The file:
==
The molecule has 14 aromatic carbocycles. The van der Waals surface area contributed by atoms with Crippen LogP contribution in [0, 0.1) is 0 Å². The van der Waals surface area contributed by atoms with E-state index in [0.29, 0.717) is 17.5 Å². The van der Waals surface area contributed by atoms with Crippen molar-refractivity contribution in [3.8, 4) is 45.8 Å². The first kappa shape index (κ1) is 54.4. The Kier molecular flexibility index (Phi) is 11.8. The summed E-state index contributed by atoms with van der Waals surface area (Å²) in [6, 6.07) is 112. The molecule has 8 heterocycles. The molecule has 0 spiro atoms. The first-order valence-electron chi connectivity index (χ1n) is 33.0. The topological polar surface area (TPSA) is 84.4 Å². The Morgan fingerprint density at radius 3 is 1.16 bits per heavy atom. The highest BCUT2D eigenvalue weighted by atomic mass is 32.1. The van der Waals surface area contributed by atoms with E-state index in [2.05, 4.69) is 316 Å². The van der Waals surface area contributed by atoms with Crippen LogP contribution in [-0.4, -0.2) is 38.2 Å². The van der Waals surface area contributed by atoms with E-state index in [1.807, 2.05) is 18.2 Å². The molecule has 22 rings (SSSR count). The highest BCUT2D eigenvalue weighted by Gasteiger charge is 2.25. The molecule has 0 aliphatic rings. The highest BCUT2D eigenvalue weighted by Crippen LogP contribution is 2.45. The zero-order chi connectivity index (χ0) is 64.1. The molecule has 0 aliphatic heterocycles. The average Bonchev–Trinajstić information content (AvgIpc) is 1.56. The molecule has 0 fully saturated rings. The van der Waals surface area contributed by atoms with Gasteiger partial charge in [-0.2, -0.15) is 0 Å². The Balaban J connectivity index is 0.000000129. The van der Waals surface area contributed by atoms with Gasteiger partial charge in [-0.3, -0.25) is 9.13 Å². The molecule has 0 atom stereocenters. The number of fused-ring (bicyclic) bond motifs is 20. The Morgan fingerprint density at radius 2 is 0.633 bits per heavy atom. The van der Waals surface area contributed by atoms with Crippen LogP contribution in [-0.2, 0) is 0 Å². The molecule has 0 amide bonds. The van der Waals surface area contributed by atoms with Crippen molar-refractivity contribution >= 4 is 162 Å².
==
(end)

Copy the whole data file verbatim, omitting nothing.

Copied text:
The molecule has 14 aromatic carbocycles. The van der Waals surface area contributed by atoms with Crippen LogP contribution in [0, 0.1) is 0 Å². The van der Waals surface area contributed by atoms with E-state index in [0.29, 0.717) is 17.5 Å². The van der Waals surface area contributed by atoms with Crippen molar-refractivity contribution in [3.8, 4) is 45.8 Å². The first kappa shape index (κ1) is 54.4. The Kier molecular flexibility index (Phi) is 11.8. The summed E-state index contributed by atoms with van der Waals surface area (Å²) in [6, 6.07) is 112. The molecule has 8 heterocycles. The molecule has 0 spiro atoms. The first-order valence-electron chi connectivity index (χ1n) is 33.0. The topological polar surface area (TPSA) is 84.4 Å². The Morgan fingerprint density at radius 3 is 1.16 bits per heavy atom. The highest BCUT2D eigenvalue weighted by atomic mass is 32.1. The van der Waals surface area contributed by atoms with E-state index in [2.05, 4.69) is 316 Å². The van der Waals surface area contributed by atoms with Crippen LogP contribution in [-0.4, -0.2) is 38.2 Å². The van der Waals surface area contributed by atoms with E-state index in [1.807, 2.05) is 18.2 Å². The molecule has 22 rings (SSSR count). The highest BCUT2D eigenvalue weighted by Gasteiger charge is 2.25. The molecule has 0 aliphatic rings. The highest BCUT2D eigenvalue weighted by Crippen LogP contribution is 2.45. The zero-order chi connectivity index (χ0) is 64.1. The molecule has 0 aliphatic heterocycles. The average Bonchev–Trinajstić information content (AvgIpc) is 1.56. The molecule has 0 fully saturated rings. The van der Waals surface area contributed by atoms with Gasteiger partial charge in [-0.2, -0.15) is 0 Å². The Balaban J connectivity index is 0.000000129. The van der Waals surface area contributed by atoms with Gasteiger partial charge in [-0.3, -0.25) is 9.13 Å². The molecule has 0 atom stereocenters. The number of fused-ring (bicyclic) bond motifs is 20. The Morgan fingerprint density at radius 2 is 0.633 bits per heavy atom. The van der Waals surface area contributed by atoms with Crippen LogP contribution in [-0.2, 0) is 0 Å². The molecule has 0 amide bonds. The van der Waals surface area contributed by atoms with Crippen molar-refractivity contribution >= 4 is 162 Å².